Zukerman, Dallas Symphony open Bravo! Vail
July 1, 2015
VAIL — Four years ago, the Dallas Symphony Orchestra opened the Bravo! Vail music festival with Beethoven's Seventh Symphony and the skies opened.
So, under dry skies, Pinchas Zukerman and the Dallas Symphony Orchestra, led by Jaap van Zweden, opened the 28th season of the Bravo! Vail festival with an all-Beethoven program of his Violin Concerto and Seventh in front of a near-capacity crowd at the Gerald R. Ford Amphitheater on Wednesday evening.
Had it rained again during the Seventh, one could have forgiven the DSO for taking the weather personally. Yet locals and visitors from the Metroplex alike applauded the evening.
Walt and Kelly Dill, from Arlington, Texas, said they've been coming to Vail for 40 years and having the Dallas Symphony Orchestra in town simply adds to the occasion.
"I enjoy every shiver up here," Kelly joked about the weather.
For the record, it was 93 degrees on Wednesday back in Dallas.
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John and Patti Bartholomew, of Eagle, have attended Bravo! Vail for years, but they finally broke down and bought lawn passes for this season. As most do on the lawn, they came in style with soft chairs and a serious picnic menu — shrimp, fruit as well as cheese and crackers.
And then there was the main attraction, Zukerman performing.
"We would never get a chance to see him if he didn't come here to the Vail Valley," John said. "It's just incredible at this venue."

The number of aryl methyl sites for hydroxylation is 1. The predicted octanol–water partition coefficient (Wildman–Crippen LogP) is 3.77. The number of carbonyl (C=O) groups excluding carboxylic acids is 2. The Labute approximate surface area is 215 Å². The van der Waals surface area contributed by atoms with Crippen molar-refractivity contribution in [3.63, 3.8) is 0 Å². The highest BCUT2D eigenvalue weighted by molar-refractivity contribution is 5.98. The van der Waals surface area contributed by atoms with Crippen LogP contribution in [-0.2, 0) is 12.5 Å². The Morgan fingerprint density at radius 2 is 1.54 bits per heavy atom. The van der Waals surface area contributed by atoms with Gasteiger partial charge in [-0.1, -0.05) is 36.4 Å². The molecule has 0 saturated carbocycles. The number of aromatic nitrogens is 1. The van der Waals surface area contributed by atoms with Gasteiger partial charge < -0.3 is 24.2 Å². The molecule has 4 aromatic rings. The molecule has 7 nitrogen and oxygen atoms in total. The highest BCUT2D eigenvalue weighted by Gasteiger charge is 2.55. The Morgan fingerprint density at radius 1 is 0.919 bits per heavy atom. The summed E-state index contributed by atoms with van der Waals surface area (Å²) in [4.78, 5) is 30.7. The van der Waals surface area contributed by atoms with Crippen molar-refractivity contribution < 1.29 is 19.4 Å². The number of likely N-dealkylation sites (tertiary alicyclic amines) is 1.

After the orchestra performed the national anthem, which was joined in good voice by the audience, Zukerman took to the stage, clad in all black summer casual with an open-collar shirt.
Zukerman had the audience rapt with a poignant rendition of the Beethoven Violin Concerto. Inopportune applause after the first movement did not deter Zukerman from an expansive interpretation of the work.
The audience gave Zukerman a rousing standing ovation and two curtain calls, during which the violinist and van Sweden playfully jousted for the honor of taking the front and center bow.
After the intermission, van Zweden and the Dallas Symphony Orchestra took a spirited approach to the Seventh, which concluded with a collective appreciative gasp from the audience.
Wednesday was the first of three traditional concerts for the Dallas Symphony Orchestra at the amphitheater. Friday's concert is all-Mozart with his 25th Symphony and the Requiem. The Colorado Symphony Chorus will be the choir for the latter.
On Monday, Alessio Bax and festival artistic director Anne-Marie McDermott join the Dallas Symphony Orchestra for Poulenc's Concerto for Two Pianos, followed by Berlioz's Symphonie Fantastique.
Staff writer Chris Freud can be reached at 970-748-2934, firstname.lastname@example.org and @cfreud.